When Virginia was driving to try to go up 16-3 or 20-3, I didn't have a problem with the calls that went against Dubois. First, Dubois and defensive back Divine Deablo were holding onto each other after Dubois made a 32-yard catch. At first, it looked like Deablo was pushing Dubois out of bounds, almost into the brick wall at the foot of the stands. But after closer observation, it certainly looks like Dubious had something to do with starting the scrum as well, as he had his hand in Deablo's jersey. The referee correctly called offsetting unsportsmanlike penalties. Next, Dubois tried to make a catch at the goal line and was called for offensive pass interference. I wouldn't have been surprised had the refs called defensive pass interference, but both players were hand-fighting, and then Dubois was the last one to push off. Unfortunately, the flag knocked UVa out of field goal territory.

The defense came up big in the second quarter when Virginia Tech returned a punt to its own 47. I was disappointed with UVa's punt and kick coverage teams, as it allowed this 28-yard punt return, a 35-yarder on the next drive, and in the fourth quarter, a 43-yard kick return. Luckily, on the first one, the defense allowed no points, and it only allowed two field goals after the other returns. Even though it can be overlooked with the exciting way in which the game ended, the defense playing that well with its back against the wall on multiple occasions was huge.

After the defense stopped Tech on the first short-field situation in the second quarter, the offense got the ball back but did nothing. On third-and-2 at the 18, Perkins did a good job of getting rid of the ball quickly as he passed to tight end Tanner Cowley on the sideline. But Cowley was hit right away by Armani Chatman and couldn't even fall forward to the 20. Cowley needed to do a better job there of at least falling forward through the first tackle attempt to pick up an extra yard. Instead, UVa had to punt, which led to another big return for Tech.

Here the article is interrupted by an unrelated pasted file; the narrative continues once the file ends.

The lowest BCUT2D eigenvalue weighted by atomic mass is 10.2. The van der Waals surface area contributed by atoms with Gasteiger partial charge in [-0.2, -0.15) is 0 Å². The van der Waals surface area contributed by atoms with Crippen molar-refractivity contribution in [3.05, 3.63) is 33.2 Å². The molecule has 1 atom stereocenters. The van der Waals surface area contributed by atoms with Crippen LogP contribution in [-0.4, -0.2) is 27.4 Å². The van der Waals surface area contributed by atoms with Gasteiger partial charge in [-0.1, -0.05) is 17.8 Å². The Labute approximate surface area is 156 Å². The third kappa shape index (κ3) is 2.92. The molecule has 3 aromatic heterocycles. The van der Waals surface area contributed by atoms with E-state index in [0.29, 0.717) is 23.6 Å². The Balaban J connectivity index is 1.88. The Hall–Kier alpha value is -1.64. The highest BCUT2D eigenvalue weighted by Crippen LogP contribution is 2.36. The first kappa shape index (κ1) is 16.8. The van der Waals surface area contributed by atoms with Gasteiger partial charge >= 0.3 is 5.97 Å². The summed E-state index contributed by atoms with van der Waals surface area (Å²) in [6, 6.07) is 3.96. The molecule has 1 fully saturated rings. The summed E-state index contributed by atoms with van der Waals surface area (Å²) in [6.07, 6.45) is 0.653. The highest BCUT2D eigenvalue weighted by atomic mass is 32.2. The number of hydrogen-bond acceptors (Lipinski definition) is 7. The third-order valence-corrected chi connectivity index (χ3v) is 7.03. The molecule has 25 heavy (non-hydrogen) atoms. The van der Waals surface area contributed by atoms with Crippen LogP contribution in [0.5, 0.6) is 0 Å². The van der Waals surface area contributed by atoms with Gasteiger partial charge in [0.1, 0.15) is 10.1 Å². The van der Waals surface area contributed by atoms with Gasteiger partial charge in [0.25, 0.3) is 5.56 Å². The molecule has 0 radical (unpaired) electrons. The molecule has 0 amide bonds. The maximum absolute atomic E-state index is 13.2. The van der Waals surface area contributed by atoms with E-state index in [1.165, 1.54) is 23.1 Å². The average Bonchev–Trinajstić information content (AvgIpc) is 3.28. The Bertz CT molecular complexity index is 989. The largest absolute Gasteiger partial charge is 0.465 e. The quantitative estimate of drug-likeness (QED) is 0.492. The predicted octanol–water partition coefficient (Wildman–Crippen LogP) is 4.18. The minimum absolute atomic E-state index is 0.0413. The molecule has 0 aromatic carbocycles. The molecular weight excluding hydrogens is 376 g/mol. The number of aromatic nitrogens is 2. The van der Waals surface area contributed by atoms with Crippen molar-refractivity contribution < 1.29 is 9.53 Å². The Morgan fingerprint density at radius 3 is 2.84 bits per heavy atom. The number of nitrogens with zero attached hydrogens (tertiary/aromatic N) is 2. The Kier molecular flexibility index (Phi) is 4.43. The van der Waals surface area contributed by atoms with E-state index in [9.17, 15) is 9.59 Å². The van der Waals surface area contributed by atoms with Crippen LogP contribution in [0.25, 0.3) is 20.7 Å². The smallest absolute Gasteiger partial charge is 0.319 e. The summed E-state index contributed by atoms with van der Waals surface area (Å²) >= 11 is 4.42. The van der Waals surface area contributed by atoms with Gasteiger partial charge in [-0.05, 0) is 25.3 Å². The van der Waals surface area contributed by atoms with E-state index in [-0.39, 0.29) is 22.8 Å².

On Virginia Tech's second drive of the second half, wideout Damon Hazelton went to the ground for a 16-yard completion on third down, but upon review, the refs decided it was not a catch. I was surprised by the call and thought the play would've stood because I didn't think it was clear on the replay that it wasn't a catch. Obviously it was a big play, because Tech had to punt, and this came after it had already tied the game at 13 and had momentum. It was the only close call in the game that was overturned. Virginia safety Joey Blount's near-interception was called incomplete in the second quarter, and the play stood (rather than no points, Tech got a field goal). And the other reviewed play went in UVa's favor, with Dubois' tip-toe catch down the sideline on the final play of the third quarter standing as a reception. Overall, I was pleased with the reffing. The only call I remember being upset about was when a Tech defender grabbed Dubois' jersey and wasn't called for holding.